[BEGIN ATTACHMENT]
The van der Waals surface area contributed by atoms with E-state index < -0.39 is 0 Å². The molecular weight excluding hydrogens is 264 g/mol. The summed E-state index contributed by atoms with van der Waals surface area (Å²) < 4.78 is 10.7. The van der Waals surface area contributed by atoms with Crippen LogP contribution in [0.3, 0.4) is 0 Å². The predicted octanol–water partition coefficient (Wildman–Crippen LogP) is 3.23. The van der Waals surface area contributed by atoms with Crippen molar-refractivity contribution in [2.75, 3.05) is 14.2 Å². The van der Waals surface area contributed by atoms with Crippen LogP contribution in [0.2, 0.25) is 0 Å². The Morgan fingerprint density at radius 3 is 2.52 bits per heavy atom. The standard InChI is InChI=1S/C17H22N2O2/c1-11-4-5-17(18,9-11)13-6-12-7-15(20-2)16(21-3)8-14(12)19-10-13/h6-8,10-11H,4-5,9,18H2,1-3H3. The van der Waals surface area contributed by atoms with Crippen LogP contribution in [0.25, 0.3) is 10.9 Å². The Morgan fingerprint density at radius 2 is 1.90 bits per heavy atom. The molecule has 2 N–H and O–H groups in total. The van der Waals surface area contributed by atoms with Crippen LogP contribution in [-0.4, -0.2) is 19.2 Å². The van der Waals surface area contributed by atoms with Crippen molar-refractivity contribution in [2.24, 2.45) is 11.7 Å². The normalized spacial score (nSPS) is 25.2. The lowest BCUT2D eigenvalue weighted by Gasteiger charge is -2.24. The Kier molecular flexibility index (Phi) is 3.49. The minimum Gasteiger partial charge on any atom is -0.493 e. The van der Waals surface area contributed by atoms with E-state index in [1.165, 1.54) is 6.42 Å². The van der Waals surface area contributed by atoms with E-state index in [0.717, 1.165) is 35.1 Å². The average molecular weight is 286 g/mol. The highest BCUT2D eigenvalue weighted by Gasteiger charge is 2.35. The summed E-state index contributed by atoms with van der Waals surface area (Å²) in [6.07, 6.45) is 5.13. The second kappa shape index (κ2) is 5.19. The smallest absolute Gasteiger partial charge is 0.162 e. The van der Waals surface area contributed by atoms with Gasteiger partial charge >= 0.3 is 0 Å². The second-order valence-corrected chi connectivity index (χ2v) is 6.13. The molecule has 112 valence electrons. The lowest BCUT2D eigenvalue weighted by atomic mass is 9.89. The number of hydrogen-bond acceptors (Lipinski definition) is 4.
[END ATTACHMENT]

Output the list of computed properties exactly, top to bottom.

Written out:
The van der Waals surface area contributed by atoms with E-state index < -0.39 is 0 Å². The molecular weight excluding hydrogens is 264 g/mol. The summed E-state index contributed by atoms with van der Waals surface area (Å²) < 4.78 is 10.7. The van der Waals surface area contributed by atoms with Crippen LogP contribution in [0.3, 0.4) is 0 Å². The predicted octanol–water partition coefficient (Wildman–Crippen LogP) is 3.23. The van der Waals surface area contributed by atoms with Crippen molar-refractivity contribution in [2.75, 3.05) is 14.2 Å². The van der Waals surface area contributed by atoms with Crippen LogP contribution in [0.2, 0.25) is 0 Å². The Morgan fingerprint density at radius 3 is 2.52 bits per heavy atom. The standard InChI is InChI=1S/C17H22N2O2/c1-11-4-5-17(18,9-11)13-6-12-7-15(20-2)16(21-3)8-14(12)19-10-13/h6-8,10-11H,4-5,9,18H2,1-3H3. The van der Waals surface area contributed by atoms with Crippen LogP contribution in [0.25, 0.3) is 10.9 Å². The Morgan fingerprint density at radius 2 is 1.90 bits per heavy atom. The molecule has 2 N–H and O–H groups in total. The van der Waals surface area contributed by atoms with Crippen LogP contribution in [-0.4, -0.2) is 19.2 Å². The van der Waals surface area contributed by atoms with Crippen molar-refractivity contribution in [2.24, 2.45) is 11.7 Å². The normalized spacial score (nSPS) is 25.2. The lowest BCUT2D eigenvalue weighted by Gasteiger charge is -2.24. The Kier molecular flexibility index (Phi) is 3.49. The minimum Gasteiger partial charge on any atom is -0.493 e. The van der Waals surface area contributed by atoms with E-state index in [1.165, 1.54) is 6.42 Å². The van der Waals surface area contributed by atoms with E-state index in [0.717, 1.165) is 35.1 Å². The average molecular weight is 286 g/mol. The highest BCUT2D eigenvalue weighted by Gasteiger charge is 2.35. The summed E-state index contributed by atoms with van der Waals surface area (Å²) in [6.07, 6.45) is 5.13. The second kappa shape index (κ2) is 5.19. The smallest absolute Gasteiger partial charge is 0.162 e. The van der Waals surface area contributed by atoms with Gasteiger partial charge >= 0.3 is 0 Å². The second-order valence-corrected chi connectivity index (χ2v) is 6.13. The molecule has 112 valence electrons. The lowest BCUT2D eigenvalue weighted by atomic mass is 9.89. The number of hydrogen-bond acceptors (Lipinski definition) is 4.